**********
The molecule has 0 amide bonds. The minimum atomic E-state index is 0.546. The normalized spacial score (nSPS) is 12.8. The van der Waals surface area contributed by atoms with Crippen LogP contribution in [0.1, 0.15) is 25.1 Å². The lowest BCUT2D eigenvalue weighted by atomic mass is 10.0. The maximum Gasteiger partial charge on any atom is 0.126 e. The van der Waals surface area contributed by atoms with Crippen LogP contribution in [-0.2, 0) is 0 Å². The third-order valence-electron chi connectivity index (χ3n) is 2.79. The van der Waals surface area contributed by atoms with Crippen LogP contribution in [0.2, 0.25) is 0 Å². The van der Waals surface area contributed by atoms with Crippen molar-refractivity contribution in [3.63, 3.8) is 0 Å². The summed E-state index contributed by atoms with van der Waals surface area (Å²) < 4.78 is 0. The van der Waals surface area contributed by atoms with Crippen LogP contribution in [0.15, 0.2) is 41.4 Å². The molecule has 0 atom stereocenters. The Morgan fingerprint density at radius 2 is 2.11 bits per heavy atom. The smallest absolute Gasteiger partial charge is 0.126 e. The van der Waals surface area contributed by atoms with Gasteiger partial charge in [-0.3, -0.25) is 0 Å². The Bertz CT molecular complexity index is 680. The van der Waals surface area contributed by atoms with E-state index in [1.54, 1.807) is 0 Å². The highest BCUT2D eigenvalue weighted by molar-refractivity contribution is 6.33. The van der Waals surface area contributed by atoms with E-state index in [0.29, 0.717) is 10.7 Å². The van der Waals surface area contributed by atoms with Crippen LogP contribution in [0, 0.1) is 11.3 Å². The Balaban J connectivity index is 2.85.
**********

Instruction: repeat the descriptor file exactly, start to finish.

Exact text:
The molecule has 0 amide bonds. The minimum atomic E-state index is 0.546. The normalized spacial score (nSPS) is 12.8. The van der Waals surface area contributed by atoms with Crippen LogP contribution in [0.1, 0.15) is 25.1 Å². The lowest BCUT2D eigenvalue weighted by atomic mass is 10.0. The maximum Gasteiger partial charge on any atom is 0.126 e. The van der Waals surface area contributed by atoms with Crippen LogP contribution in [-0.2, 0) is 0 Å². The third-order valence-electron chi connectivity index (χ3n) is 2.79. The van der Waals surface area contributed by atoms with Crippen LogP contribution in [0.2, 0.25) is 0 Å². The van der Waals surface area contributed by atoms with Crippen molar-refractivity contribution in [3.63, 3.8) is 0 Å². The summed E-state index contributed by atoms with van der Waals surface area (Å²) < 4.78 is 0. The van der Waals surface area contributed by atoms with Crippen LogP contribution in [0.15, 0.2) is 41.4 Å². The molecule has 0 atom stereocenters. The Morgan fingerprint density at radius 2 is 2.11 bits per heavy atom. The smallest absolute Gasteiger partial charge is 0.126 e. The van der Waals surface area contributed by atoms with Gasteiger partial charge in [-0.3, -0.25) is 0 Å². The Bertz CT molecular complexity index is 680. The van der Waals surface area contributed by atoms with E-state index in [1.54, 1.807) is 0 Å². The highest BCUT2D eigenvalue weighted by molar-refractivity contribution is 6.33. The van der Waals surface area contributed by atoms with E-state index in [0.29, 0.717) is 10.7 Å². The van der Waals surface area contributed by atoms with Crippen LogP contribution in [0, 0.1) is 11.3 Å². The Balaban J connectivity index is 2.85.